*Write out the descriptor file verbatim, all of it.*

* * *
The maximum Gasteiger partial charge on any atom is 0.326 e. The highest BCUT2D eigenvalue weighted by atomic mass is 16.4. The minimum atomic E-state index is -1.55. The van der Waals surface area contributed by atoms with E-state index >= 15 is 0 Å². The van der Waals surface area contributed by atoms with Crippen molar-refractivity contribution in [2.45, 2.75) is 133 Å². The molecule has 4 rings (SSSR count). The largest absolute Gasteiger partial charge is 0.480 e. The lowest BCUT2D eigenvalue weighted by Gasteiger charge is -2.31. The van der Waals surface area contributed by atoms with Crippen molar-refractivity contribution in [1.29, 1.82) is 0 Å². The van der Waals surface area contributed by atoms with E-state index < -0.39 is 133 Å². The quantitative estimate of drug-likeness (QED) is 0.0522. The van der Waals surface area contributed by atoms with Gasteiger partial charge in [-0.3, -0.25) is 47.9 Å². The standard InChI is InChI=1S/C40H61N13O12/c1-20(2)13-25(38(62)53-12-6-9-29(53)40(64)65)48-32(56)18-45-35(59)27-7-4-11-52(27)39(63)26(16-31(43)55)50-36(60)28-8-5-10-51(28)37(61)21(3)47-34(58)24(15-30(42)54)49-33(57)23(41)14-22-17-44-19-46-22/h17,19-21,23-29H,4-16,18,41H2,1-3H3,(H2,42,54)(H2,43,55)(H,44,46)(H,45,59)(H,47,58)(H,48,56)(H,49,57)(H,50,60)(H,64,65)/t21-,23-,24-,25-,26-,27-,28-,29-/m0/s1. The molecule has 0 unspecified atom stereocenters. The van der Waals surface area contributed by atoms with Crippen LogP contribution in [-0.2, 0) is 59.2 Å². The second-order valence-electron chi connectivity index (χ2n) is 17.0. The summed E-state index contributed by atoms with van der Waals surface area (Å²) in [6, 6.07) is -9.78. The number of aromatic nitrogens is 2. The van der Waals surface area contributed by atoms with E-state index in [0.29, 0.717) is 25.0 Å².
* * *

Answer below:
The maximum Gasteiger partial charge on any atom is 0.326 e. The highest BCUT2D eigenvalue weighted by atomic mass is 16.4. The minimum atomic E-state index is -1.55. The van der Waals surface area contributed by atoms with E-state index >= 15 is 0 Å². The van der Waals surface area contributed by atoms with Crippen molar-refractivity contribution in [2.45, 2.75) is 133 Å². The molecule has 4 rings (SSSR count). The largest absolute Gasteiger partial charge is 0.480 e. The lowest BCUT2D eigenvalue weighted by Gasteiger charge is -2.31. The van der Waals surface area contributed by atoms with Crippen molar-refractivity contribution in [1.29, 1.82) is 0 Å². The van der Waals surface area contributed by atoms with E-state index < -0.39 is 133 Å². The quantitative estimate of drug-likeness (QED) is 0.0522. The van der Waals surface area contributed by atoms with Gasteiger partial charge in [-0.3, -0.25) is 47.9 Å². The standard InChI is InChI=1S/C40H61N13O12/c1-20(2)13-25(38(62)53-12-6-9-29(53)40(64)65)48-32(56)18-45-35(59)27-7-4-11-52(27)39(63)26(16-31(43)55)50-36(60)28-8-5-10-51(28)37(61)21(3)47-34(58)24(15-30(42)54)49-33(57)23(41)14-22-17-44-19-46-22/h17,19-21,23-29H,4-16,18,41H2,1-3H3,(H2,42,54)(H2,43,55)(H,44,46)(H,45,59)(H,47,58)(H,48,56)(H,49,57)(H,50,60)(H,64,65)/t21-,23-,24-,25-,26-,27-,28-,29-/m0/s1. The molecule has 0 unspecified atom stereocenters. The van der Waals surface area contributed by atoms with Crippen LogP contribution in [-0.2, 0) is 59.2 Å². The second-order valence-electron chi connectivity index (χ2n) is 17.0. The summed E-state index contributed by atoms with van der Waals surface area (Å²) in [6, 6.07) is -9.78. The number of aromatic nitrogens is 2. The van der Waals surface area contributed by atoms with E-state index in [0.29, 0.717) is 25.0 Å².